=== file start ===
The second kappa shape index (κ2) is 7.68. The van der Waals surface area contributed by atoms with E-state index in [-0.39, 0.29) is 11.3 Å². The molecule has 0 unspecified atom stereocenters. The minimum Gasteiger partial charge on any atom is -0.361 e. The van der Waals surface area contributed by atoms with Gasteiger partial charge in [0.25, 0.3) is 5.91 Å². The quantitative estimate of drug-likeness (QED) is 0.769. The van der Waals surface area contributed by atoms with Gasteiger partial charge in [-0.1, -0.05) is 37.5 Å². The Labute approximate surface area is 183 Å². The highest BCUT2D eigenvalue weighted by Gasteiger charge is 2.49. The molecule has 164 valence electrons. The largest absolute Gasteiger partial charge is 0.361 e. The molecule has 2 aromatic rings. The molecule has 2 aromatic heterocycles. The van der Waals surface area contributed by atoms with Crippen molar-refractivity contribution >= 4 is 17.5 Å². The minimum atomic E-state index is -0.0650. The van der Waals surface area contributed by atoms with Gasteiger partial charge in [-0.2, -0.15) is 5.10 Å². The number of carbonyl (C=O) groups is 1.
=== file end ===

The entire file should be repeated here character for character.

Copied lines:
The second kappa shape index (κ2) is 7.68. The van der Waals surface area contributed by atoms with E-state index in [-0.39, 0.29) is 11.3 Å². The molecule has 0 unspecified atom stereocenters. The minimum Gasteiger partial charge on any atom is -0.361 e. The van der Waals surface area contributed by atoms with Gasteiger partial charge in [0.25, 0.3) is 5.91 Å². The quantitative estimate of drug-likeness (QED) is 0.769. The van der Waals surface area contributed by atoms with Gasteiger partial charge in [-0.1, -0.05) is 37.5 Å². The Labute approximate surface area is 183 Å². The highest BCUT2D eigenvalue weighted by Gasteiger charge is 2.49. The molecule has 164 valence electrons. The largest absolute Gasteiger partial charge is 0.361 e. The molecule has 2 aromatic rings. The molecule has 2 aromatic heterocycles. The van der Waals surface area contributed by atoms with Crippen molar-refractivity contribution >= 4 is 17.5 Å². The minimum atomic E-state index is -0.0650. The van der Waals surface area contributed by atoms with Gasteiger partial charge in [-0.2, -0.15) is 5.10 Å². The number of carbonyl (C=O) groups is 1.